-- Shrink the truncated log file to 1 MB.
DBCC SHRINKFILE (AdventureWorks_Log, 1);
-- Reset the database recovery model.

Thursday, April 17, 2008

Experts Exchange

One of the things that constantly frustrates me when looking for answers to programming questions via Google is that one of the top answers that will be listed will be on Experts Exchange but I can't get to see it because it's a paid site and I won't subscribe because I've heard too many stories about how the quality of the answers is worse than the answers given on free boards. Why pay for something that's worse than something that's free?

Jeff Atwood and Joel Spolsky have created a new web site called StackOverflow that is going to compete with sites such as Experts Exchange. This is fantastic news. These guys are talented individuals who write well and I'm sure will pull off a great site with good information and a great way to get to that information. Jeff is on the west coast and Joel on the east coast and they chat to each other weekly and record their conversations which appear as podcasts on the same site. Very cool!

Wednesday, April 16, 2008

Iterating through arrays in TDD

One of the patterns that I frequently follow in Test Driven Development (TDD) that I haven't seen mentioned elsewhere (yet) and that I find extremely effective is to create arrays of potential inputs for parameters to functions that I'm testing and then iterate through those arrays calling the same function and testing the results.

For example, if I had a function ConcatString(string one, string two) I could test it as such:

            string[] one = { "black", "blue", "orange" };
            string[] two = { "yellow", "white", "brown", "cotton" };
            for (int i = 0; i < one.Length; i++)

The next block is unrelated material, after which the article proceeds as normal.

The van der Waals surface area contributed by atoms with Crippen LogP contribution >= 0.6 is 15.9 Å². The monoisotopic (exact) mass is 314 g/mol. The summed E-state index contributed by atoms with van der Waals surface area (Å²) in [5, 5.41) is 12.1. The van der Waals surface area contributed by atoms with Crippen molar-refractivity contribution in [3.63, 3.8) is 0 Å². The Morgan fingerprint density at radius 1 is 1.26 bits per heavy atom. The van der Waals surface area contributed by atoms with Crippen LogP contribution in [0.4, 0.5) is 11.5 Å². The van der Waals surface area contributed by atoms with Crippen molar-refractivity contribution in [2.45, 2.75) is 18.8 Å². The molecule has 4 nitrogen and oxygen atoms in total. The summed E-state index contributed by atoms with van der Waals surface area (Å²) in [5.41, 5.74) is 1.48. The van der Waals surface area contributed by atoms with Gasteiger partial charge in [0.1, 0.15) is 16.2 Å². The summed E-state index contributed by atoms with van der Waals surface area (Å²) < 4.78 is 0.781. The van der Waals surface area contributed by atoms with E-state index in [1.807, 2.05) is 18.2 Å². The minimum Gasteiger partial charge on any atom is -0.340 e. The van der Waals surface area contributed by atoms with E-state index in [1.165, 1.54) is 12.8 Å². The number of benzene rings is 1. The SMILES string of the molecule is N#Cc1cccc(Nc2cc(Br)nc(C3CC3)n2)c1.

for (int j = 0; j < two.Length; j++)
                    string actual = ConcatString(one[i], two[j]);
                    string expected = one[i] + two[j];
                    Assert.AreEqual(expected, actual);

Webmaster Day is April 29

April 29 is Webmaster Day. If you're a webmaster then send yourself an eCard. If you know a webmaster then send him/her an eCard. This year, Webmaster Day falls on a Tuesday.

Sunday, April 13, 2008

Deployed ASP.NET MVC app gives 404 on About Page

I am working through learning how to use the ASP.NET MVC framework with a web application. One of the annoying problems that I recently hit on was that the sample worked great when running under Cassini in the development environment but when deployed to IIS 6 I couldn't get to the About or Home page through the URL paths.

The following comment exists in the Global.asax.cs file:

            // Note: Change the URL to "{controller}.mvc/{action}/{id}" to enable
            //       automatic support on IIS6 and IIS7 classic mode

When running in Cassini you don't need to make this change. However, under IIS 6, if you forget to make this change then you'll hit this problem and get 404 page-not-found errors. Simply making this change appears to solve the problem.